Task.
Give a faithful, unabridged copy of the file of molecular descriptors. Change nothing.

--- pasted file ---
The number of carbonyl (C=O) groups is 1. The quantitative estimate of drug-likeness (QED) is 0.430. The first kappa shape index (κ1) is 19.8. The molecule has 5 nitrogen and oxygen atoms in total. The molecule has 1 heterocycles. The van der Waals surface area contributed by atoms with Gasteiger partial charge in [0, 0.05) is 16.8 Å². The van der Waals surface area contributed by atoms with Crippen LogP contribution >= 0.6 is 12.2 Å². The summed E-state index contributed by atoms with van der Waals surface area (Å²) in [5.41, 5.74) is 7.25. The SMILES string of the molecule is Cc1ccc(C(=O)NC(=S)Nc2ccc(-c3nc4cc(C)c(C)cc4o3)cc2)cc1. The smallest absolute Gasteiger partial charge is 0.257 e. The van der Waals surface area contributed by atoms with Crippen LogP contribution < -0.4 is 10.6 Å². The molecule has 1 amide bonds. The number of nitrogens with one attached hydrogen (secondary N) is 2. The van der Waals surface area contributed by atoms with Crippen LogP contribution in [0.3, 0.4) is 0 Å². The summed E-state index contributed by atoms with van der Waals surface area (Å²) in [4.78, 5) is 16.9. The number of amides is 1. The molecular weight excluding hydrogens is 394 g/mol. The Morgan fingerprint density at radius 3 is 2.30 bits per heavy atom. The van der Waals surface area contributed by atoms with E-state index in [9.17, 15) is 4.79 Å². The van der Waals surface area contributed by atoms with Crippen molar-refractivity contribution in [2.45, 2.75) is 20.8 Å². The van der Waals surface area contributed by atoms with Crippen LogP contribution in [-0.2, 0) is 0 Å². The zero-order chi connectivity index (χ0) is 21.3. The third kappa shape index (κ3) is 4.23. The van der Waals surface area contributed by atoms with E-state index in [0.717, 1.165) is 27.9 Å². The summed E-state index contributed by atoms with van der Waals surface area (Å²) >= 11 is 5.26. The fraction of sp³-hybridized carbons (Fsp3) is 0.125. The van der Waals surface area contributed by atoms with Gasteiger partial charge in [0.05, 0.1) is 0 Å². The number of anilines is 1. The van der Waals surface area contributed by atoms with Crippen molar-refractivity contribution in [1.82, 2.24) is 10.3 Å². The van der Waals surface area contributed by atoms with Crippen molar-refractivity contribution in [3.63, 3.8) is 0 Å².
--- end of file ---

The number of carbonyl (C=O) groups is 1. The quantitative estimate of drug-likeness (QED) is 0.430. The first kappa shape index (κ1) is 19.8. The molecule has 5 nitrogen and oxygen atoms in total. The molecule has 1 heterocycles. The van der Waals surface area contributed by atoms with Gasteiger partial charge in [0, 0.05) is 16.8 Å². The van der Waals surface area contributed by atoms with Crippen LogP contribution >= 0.6 is 12.2 Å². The summed E-state index contributed by atoms with van der Waals surface area (Å²) in [5.41, 5.74) is 7.25. The SMILES string of the molecule is Cc1ccc(C(=O)NC(=S)Nc2ccc(-c3nc4cc(C)c(C)cc4o3)cc2)cc1. The smallest absolute Gasteiger partial charge is 0.257 e. The van der Waals surface area contributed by atoms with Crippen LogP contribution < -0.4 is 10.6 Å². The molecule has 1 amide bonds. The number of nitrogens with one attached hydrogen (secondary N) is 2. The van der Waals surface area contributed by atoms with Crippen LogP contribution in [0.3, 0.4) is 0 Å². The summed E-state index contributed by atoms with van der Waals surface area (Å²) in [4.78, 5) is 16.9. The number of amides is 1. The molecular weight excluding hydrogens is 394 g/mol. The Morgan fingerprint density at radius 3 is 2.30 bits per heavy atom. The van der Waals surface area contributed by atoms with E-state index in [9.17, 15) is 4.79 Å². The van der Waals surface area contributed by atoms with Crippen molar-refractivity contribution in [2.45, 2.75) is 20.8 Å². The van der Waals surface area contributed by atoms with Crippen LogP contribution in [-0.2, 0) is 0 Å². The zero-order chi connectivity index (χ0) is 21.3. The third kappa shape index (κ3) is 4.23. The van der Waals surface area contributed by atoms with E-state index in [0.717, 1.165) is 27.9 Å². The summed E-state index contributed by atoms with van der Waals surface area (Å²) >= 11 is 5.26. The fraction of sp³-hybridized carbons (Fsp3) is 0.125. The van der Waals surface area contributed by atoms with Gasteiger partial charge in [0.05, 0.1) is 0 Å². The number of anilines is 1. The van der Waals surface area contributed by atoms with Crippen molar-refractivity contribution in [1.82, 2.24) is 10.3 Å². The van der Waals surface area contributed by atoms with Crippen molar-refractivity contribution in [3.63, 3.8) is 0 Å².